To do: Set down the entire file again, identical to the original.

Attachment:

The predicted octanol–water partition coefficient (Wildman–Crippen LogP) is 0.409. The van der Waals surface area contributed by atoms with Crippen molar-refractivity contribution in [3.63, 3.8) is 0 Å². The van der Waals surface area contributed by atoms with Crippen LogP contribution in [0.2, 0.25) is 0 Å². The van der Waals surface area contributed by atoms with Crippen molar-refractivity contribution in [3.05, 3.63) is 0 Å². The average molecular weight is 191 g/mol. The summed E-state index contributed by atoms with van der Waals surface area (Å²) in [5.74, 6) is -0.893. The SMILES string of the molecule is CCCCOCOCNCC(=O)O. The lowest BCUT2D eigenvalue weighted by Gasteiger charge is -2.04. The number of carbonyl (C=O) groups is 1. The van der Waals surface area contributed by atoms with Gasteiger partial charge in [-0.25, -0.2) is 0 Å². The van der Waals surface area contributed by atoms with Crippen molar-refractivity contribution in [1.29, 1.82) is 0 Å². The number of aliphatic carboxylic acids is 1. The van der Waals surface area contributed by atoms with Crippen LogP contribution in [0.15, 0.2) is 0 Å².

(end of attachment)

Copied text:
The predicted octanol–water partition coefficient (Wildman–Crippen LogP) is 0.409. The van der Waals surface area contributed by atoms with Crippen molar-refractivity contribution in [3.63, 3.8) is 0 Å². The van der Waals surface area contributed by atoms with Crippen LogP contribution in [0.2, 0.25) is 0 Å². The van der Waals surface area contributed by atoms with Crippen molar-refractivity contribution in [3.05, 3.63) is 0 Å². The average molecular weight is 191 g/mol. The summed E-state index contributed by atoms with van der Waals surface area (Å²) in [5.74, 6) is -0.893. The SMILES string of the molecule is CCCCOCOCNCC(=O)O. The lowest BCUT2D eigenvalue weighted by Gasteiger charge is -2.04. The number of carbonyl (C=O) groups is 1. The van der Waals surface area contributed by atoms with Gasteiger partial charge in [-0.25, -0.2) is 0 Å². The van der Waals surface area contributed by atoms with Crippen molar-refractivity contribution in [1.29, 1.82) is 0 Å². The number of aliphatic carboxylic acids is 1. The van der Waals surface area contributed by atoms with Crippen LogP contribution in [0.15, 0.2) is 0 Å².